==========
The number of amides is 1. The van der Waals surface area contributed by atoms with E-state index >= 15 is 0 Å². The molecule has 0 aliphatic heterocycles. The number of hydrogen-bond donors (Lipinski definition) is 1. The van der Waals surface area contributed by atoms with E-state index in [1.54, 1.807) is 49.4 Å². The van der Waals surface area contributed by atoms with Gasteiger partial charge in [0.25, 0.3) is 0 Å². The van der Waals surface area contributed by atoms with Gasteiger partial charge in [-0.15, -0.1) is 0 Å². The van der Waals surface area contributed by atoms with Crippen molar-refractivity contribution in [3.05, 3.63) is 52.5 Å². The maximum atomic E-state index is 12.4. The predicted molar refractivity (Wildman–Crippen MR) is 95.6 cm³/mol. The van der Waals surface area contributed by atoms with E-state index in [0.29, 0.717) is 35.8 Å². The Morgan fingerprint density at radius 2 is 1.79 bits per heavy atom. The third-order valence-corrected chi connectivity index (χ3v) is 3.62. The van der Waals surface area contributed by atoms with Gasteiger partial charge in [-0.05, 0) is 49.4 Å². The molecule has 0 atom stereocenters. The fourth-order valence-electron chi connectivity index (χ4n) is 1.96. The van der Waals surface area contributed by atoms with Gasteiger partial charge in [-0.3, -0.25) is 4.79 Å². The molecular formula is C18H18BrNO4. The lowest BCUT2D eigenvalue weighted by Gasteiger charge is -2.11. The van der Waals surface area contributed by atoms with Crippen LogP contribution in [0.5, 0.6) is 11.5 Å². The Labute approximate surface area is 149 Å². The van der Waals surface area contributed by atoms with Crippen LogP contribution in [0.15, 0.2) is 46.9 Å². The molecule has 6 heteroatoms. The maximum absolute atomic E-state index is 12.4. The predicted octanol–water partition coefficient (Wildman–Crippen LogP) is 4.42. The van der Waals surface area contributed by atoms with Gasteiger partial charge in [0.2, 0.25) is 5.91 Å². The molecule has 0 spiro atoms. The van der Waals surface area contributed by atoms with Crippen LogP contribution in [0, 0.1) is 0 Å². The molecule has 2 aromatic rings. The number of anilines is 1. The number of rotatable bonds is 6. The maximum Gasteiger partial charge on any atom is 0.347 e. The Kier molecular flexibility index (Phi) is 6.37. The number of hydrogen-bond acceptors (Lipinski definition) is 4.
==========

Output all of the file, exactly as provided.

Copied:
The number of amides is 1. The van der Waals surface area contributed by atoms with E-state index >= 15 is 0 Å². The molecule has 0 aliphatic heterocycles. The number of hydrogen-bond donors (Lipinski definition) is 1. The van der Waals surface area contributed by atoms with E-state index in [1.54, 1.807) is 49.4 Å². The van der Waals surface area contributed by atoms with Gasteiger partial charge in [0.25, 0.3) is 0 Å². The van der Waals surface area contributed by atoms with Gasteiger partial charge in [-0.15, -0.1) is 0 Å². The van der Waals surface area contributed by atoms with Crippen molar-refractivity contribution in [3.05, 3.63) is 52.5 Å². The maximum atomic E-state index is 12.4. The predicted molar refractivity (Wildman–Crippen MR) is 95.6 cm³/mol. The van der Waals surface area contributed by atoms with E-state index in [0.29, 0.717) is 35.8 Å². The Morgan fingerprint density at radius 2 is 1.79 bits per heavy atom. The third-order valence-corrected chi connectivity index (χ3v) is 3.62. The van der Waals surface area contributed by atoms with Gasteiger partial charge in [-0.05, 0) is 49.4 Å². The molecule has 0 atom stereocenters. The fourth-order valence-electron chi connectivity index (χ4n) is 1.96. The van der Waals surface area contributed by atoms with Gasteiger partial charge in [-0.3, -0.25) is 4.79 Å². The molecular formula is C18H18BrNO4. The lowest BCUT2D eigenvalue weighted by Gasteiger charge is -2.11. The van der Waals surface area contributed by atoms with Crippen LogP contribution in [0.5, 0.6) is 11.5 Å². The Labute approximate surface area is 149 Å². The van der Waals surface area contributed by atoms with Crippen LogP contribution in [0.15, 0.2) is 46.9 Å². The molecule has 6 heteroatoms. The maximum absolute atomic E-state index is 12.4. The predicted octanol–water partition coefficient (Wildman–Crippen LogP) is 4.42. The van der Waals surface area contributed by atoms with Gasteiger partial charge in [0.2, 0.25) is 5.91 Å². The molecule has 0 spiro atoms. The van der Waals surface area contributed by atoms with Crippen LogP contribution in [0, 0.1) is 0 Å². The molecule has 2 aromatic rings. The number of anilines is 1. The number of rotatable bonds is 6. The maximum Gasteiger partial charge on any atom is 0.347 e. The Kier molecular flexibility index (Phi) is 6.37. The number of hydrogen-bond acceptors (Lipinski definition) is 4.